Recently, I recognize those same feelings of inadequacy, of believing things might be better if I took a different road, when I think about being a stay-at-home mom.  Most of my friends work full-time, and I am so proud of them and amazed at their careers.  I still meet many of my former teaching colleagues for dinner on a frequent basis, and these women are now running departments at the district level or leading schools of their own.  My neighborhood friends are doctors and businesswomen.  All of these friends are doing these amazing jobs while being moms – so they’re doing what I’m doing plus holding down official employment elsewhere.  Sometimes I wonder: What do I do with my days (even though I barely sit down all day)?  Is it really that important I’m at home with my kid?  How can I tell what difference I’m making?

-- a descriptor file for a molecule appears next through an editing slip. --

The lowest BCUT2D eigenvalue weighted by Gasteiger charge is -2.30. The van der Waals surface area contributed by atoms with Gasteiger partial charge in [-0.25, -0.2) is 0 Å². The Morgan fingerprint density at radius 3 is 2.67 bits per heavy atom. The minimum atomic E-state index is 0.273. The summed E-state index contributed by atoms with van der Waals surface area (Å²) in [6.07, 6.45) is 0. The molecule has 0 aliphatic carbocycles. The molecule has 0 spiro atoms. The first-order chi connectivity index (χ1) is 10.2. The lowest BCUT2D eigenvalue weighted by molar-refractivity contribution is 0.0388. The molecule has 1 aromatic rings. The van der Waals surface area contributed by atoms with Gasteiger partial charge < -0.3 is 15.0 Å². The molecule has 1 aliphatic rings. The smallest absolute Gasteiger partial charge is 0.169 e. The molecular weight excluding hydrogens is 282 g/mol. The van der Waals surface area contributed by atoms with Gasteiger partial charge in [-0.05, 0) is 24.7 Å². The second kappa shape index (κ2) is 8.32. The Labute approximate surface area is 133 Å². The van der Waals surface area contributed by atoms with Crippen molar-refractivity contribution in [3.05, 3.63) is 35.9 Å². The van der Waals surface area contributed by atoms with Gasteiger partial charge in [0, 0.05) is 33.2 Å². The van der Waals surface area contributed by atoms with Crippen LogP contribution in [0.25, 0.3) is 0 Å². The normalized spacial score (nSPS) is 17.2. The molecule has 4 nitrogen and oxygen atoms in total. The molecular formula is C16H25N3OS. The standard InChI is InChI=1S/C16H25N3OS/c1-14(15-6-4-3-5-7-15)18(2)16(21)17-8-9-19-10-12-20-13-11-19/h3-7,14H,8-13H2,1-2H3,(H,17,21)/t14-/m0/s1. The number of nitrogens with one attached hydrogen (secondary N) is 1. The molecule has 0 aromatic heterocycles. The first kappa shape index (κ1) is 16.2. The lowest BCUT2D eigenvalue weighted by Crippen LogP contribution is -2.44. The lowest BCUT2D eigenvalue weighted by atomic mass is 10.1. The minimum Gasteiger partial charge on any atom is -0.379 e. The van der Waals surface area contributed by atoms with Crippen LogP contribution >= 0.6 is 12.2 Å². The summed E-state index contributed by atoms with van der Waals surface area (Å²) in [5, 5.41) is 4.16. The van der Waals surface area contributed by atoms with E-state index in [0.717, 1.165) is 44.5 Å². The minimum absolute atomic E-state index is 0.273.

The thing is, I can’t be sure about the difference I’m making, because, similar to being a good classroom teacher, the impact you’re making every day can be extremely difficult to quantify, especially in the here and now.  As a teacher, it’s often years after I had students in class when they will contact me to tell me what a difference my class made to them.  Many of your successes are not quick-fix, evident on the day to day.  It requires a different level of patience, dedication and confidence in what you’re doing to stick with it.